A female Melissa Blue (Plebejus melissa) basks on the sand in Dinosaur Provincial Park, Alberta. All blues are sexually dimorphic, with the males having a bluish dorsal wing surface and the females brown. This female has a sprinkling of blue on the thorax and wings, hinting at its (subfamily) Polyommatinae heritage. Melissa Blues range in mostly prairie habitats in Alberta, with the caterpillars feeding on plants such as lupines, vetch, alfalfa and loco-weed. Melissa Blue larvae produce a sweet secretion that attracts ants, allowing them to form a symbiotic relationship that helps protect them as they grow. Larvae overwinter, and the main flight time for adults is from mid-May to mid-September.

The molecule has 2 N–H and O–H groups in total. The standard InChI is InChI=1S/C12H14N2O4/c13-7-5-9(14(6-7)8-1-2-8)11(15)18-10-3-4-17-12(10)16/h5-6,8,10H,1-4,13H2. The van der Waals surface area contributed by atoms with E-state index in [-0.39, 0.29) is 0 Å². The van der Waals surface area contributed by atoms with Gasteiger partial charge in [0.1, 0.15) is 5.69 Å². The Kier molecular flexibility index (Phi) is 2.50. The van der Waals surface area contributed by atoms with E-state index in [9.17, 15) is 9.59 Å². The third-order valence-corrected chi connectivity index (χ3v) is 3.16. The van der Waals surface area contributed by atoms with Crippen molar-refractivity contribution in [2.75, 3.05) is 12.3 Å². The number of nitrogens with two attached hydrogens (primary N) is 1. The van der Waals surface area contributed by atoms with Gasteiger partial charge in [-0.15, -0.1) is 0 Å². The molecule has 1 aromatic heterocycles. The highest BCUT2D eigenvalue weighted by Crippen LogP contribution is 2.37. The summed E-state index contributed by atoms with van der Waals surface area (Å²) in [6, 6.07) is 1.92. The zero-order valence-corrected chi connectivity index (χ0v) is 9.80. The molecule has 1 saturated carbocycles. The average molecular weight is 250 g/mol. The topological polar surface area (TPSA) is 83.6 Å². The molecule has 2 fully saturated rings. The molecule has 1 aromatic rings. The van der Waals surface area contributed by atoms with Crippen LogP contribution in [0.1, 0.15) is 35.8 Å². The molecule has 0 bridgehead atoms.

(Canon 5D Mark II, 100mm macro lens on Kenko Pro 1.4x teleconverter. ISO 200, 1/200 sec. @ f22. Fill flash.)